A New Kind of Love Reviews
Paul Newman and Joanne Woodward's excuse to be together while working is a costume drama, except there's very little drama. It's more like a costume/farce. The rather contrived situations are interrupted by dumb special effects/schtick, and there's almost no character development. Even though Edith Head's costumes are great to look at and Newman and Woodward occasionally have the type of chemistry that only an off-screen husband and wife can convey on film, the film ultimately fails.
What is more, films always uphold or reject a certain set of values, and in this case, women are supposed to be virgins who don't work or have any will that isn't subservient to a man. Woodward's character, Sam, is a successful working woman, but in order to woo Steve she puts on the guise of a socialite/prostitute. Think the reverse of As You Like It. Over the course of the film, Sam insists on being called Samantha, and she incurs Steve's wrath for her whore act. Meanwhile, Steve philanders like the last of the red hot lovers, and there is very little comment, as though such behavior is not only accepted but encouraged. The film's conclusion reveals its morality: though made in 1963, the roles of women in this film are stuck in the 50s.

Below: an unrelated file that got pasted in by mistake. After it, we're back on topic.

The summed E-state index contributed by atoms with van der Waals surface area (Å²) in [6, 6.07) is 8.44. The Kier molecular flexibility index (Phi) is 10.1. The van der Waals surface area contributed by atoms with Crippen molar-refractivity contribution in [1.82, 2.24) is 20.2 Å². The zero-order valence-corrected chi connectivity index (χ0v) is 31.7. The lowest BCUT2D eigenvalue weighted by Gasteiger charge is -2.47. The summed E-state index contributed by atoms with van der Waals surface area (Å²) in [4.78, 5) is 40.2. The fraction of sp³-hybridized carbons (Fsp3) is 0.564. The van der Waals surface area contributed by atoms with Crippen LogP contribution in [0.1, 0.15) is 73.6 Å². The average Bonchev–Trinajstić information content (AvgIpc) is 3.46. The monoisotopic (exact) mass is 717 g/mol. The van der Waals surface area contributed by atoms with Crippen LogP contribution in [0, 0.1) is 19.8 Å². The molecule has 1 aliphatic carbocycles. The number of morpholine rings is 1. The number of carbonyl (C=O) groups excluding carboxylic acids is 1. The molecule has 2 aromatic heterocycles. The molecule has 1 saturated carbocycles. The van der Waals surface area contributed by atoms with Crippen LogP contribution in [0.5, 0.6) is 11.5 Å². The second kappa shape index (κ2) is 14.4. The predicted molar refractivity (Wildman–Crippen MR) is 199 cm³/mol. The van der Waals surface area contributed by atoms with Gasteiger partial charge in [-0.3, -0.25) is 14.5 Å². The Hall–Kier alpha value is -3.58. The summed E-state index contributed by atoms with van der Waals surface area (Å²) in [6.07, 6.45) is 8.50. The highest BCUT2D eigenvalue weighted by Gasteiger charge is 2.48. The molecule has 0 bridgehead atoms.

Overall, this is another great example for someone looking to write a feminist critique against a movie.
Haute couture and Paul Newman, I'm all set.
It's worse than nothing at all. It's like eating one peanut."